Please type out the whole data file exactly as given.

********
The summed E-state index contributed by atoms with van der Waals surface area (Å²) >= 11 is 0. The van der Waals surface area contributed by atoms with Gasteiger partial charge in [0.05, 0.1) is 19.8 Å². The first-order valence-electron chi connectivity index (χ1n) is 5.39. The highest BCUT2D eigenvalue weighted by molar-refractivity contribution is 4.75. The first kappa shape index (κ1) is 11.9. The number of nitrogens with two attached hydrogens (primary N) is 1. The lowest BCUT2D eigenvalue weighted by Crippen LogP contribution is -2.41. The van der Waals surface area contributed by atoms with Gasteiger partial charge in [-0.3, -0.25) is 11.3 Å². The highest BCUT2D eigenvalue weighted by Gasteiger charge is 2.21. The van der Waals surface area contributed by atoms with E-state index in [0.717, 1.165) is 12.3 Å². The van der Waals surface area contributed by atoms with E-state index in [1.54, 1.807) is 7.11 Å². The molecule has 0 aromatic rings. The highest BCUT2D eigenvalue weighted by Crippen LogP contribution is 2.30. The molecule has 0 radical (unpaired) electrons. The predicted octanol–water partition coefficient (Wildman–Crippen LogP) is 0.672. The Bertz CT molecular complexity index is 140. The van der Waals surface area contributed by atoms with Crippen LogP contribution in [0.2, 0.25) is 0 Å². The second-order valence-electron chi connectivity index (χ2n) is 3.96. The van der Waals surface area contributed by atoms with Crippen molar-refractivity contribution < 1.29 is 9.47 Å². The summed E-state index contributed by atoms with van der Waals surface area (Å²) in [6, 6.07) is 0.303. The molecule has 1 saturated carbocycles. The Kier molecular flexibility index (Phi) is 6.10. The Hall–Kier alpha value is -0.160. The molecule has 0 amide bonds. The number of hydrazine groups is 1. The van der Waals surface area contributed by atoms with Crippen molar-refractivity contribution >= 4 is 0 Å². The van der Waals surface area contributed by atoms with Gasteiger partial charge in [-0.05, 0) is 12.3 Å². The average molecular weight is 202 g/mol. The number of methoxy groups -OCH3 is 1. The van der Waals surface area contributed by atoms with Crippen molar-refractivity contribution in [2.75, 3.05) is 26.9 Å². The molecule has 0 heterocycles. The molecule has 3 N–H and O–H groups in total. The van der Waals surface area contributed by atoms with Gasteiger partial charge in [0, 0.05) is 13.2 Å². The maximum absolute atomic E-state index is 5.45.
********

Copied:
The summed E-state index contributed by atoms with van der Waals surface area (Å²) >= 11 is 0. The van der Waals surface area contributed by atoms with Gasteiger partial charge in [0.05, 0.1) is 19.8 Å². The first-order valence-electron chi connectivity index (χ1n) is 5.39. The highest BCUT2D eigenvalue weighted by molar-refractivity contribution is 4.75. The first kappa shape index (κ1) is 11.9. The number of nitrogens with two attached hydrogens (primary N) is 1. The lowest BCUT2D eigenvalue weighted by Crippen LogP contribution is -2.41. The van der Waals surface area contributed by atoms with Gasteiger partial charge in [-0.3, -0.25) is 11.3 Å². The highest BCUT2D eigenvalue weighted by Gasteiger charge is 2.21. The van der Waals surface area contributed by atoms with E-state index in [0.717, 1.165) is 12.3 Å². The van der Waals surface area contributed by atoms with E-state index in [1.54, 1.807) is 7.11 Å². The molecule has 0 aromatic rings. The highest BCUT2D eigenvalue weighted by Crippen LogP contribution is 2.30. The molecule has 0 radical (unpaired) electrons. The predicted octanol–water partition coefficient (Wildman–Crippen LogP) is 0.672. The Bertz CT molecular complexity index is 140. The van der Waals surface area contributed by atoms with Crippen LogP contribution in [0.2, 0.25) is 0 Å². The second-order valence-electron chi connectivity index (χ2n) is 3.96. The van der Waals surface area contributed by atoms with Crippen molar-refractivity contribution < 1.29 is 9.47 Å². The summed E-state index contributed by atoms with van der Waals surface area (Å²) in [6, 6.07) is 0.303. The molecule has 1 saturated carbocycles. The Kier molecular flexibility index (Phi) is 6.10. The Hall–Kier alpha value is -0.160. The molecule has 0 amide bonds. The number of hydrazine groups is 1. The van der Waals surface area contributed by atoms with Crippen molar-refractivity contribution >= 4 is 0 Å². The van der Waals surface area contributed by atoms with Gasteiger partial charge in [-0.05, 0) is 12.3 Å². The average molecular weight is 202 g/mol. The number of methoxy groups -OCH3 is 1. The van der Waals surface area contributed by atoms with Crippen molar-refractivity contribution in [2.75, 3.05) is 26.9 Å². The molecule has 0 heterocycles. The molecule has 3 N–H and O–H groups in total. The van der Waals surface area contributed by atoms with Gasteiger partial charge in [0, 0.05) is 13.2 Å². The maximum absolute atomic E-state index is 5.45.